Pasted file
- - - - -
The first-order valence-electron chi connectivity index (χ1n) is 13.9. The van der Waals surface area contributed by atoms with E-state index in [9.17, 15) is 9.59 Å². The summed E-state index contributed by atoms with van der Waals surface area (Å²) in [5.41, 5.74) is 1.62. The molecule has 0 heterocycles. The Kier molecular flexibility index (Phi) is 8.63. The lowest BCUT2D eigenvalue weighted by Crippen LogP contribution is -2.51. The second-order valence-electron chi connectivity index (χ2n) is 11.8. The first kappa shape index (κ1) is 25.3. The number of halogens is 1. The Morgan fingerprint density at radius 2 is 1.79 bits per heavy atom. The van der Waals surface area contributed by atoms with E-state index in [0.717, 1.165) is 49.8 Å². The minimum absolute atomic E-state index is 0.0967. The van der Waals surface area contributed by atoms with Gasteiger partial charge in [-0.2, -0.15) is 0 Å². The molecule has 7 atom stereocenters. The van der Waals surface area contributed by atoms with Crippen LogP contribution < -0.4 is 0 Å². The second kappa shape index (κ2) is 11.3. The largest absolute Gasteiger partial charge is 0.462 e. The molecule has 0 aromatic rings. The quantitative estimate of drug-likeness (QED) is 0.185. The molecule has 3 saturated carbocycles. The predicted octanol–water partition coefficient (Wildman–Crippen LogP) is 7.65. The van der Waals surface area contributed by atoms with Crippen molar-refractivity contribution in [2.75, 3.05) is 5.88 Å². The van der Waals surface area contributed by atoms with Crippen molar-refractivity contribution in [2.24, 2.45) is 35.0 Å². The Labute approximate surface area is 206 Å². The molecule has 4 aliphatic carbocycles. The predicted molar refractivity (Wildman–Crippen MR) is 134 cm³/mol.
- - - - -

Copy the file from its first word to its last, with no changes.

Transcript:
The first-order valence-electron chi connectivity index (χ1n) is 13.9. The van der Waals surface area contributed by atoms with E-state index in [9.17, 15) is 9.59 Å². The summed E-state index contributed by atoms with van der Waals surface area (Å²) in [5.41, 5.74) is 1.62. The molecule has 0 heterocycles. The Kier molecular flexibility index (Phi) is 8.63. The lowest BCUT2D eigenvalue weighted by Crippen LogP contribution is -2.51. The second-order valence-electron chi connectivity index (χ2n) is 11.8. The first kappa shape index (κ1) is 25.3. The number of halogens is 1. The Morgan fingerprint density at radius 2 is 1.79 bits per heavy atom. The van der Waals surface area contributed by atoms with E-state index in [0.717, 1.165) is 49.8 Å². The minimum absolute atomic E-state index is 0.0967. The van der Waals surface area contributed by atoms with Gasteiger partial charge in [-0.2, -0.15) is 0 Å². The molecule has 7 atom stereocenters. The van der Waals surface area contributed by atoms with Crippen LogP contribution < -0.4 is 0 Å². The second kappa shape index (κ2) is 11.3. The largest absolute Gasteiger partial charge is 0.462 e. The molecule has 0 aromatic rings. The quantitative estimate of drug-likeness (QED) is 0.185. The molecule has 3 saturated carbocycles. The predicted octanol–water partition coefficient (Wildman–Crippen LogP) is 7.65. The van der Waals surface area contributed by atoms with Crippen molar-refractivity contribution in [2.75, 3.05) is 5.88 Å². The van der Waals surface area contributed by atoms with Crippen molar-refractivity contribution in [2.24, 2.45) is 35.0 Å². The Labute approximate surface area is 206 Å². The molecule has 4 aliphatic carbocycles. The predicted molar refractivity (Wildman–Crippen MR) is 134 cm³/mol.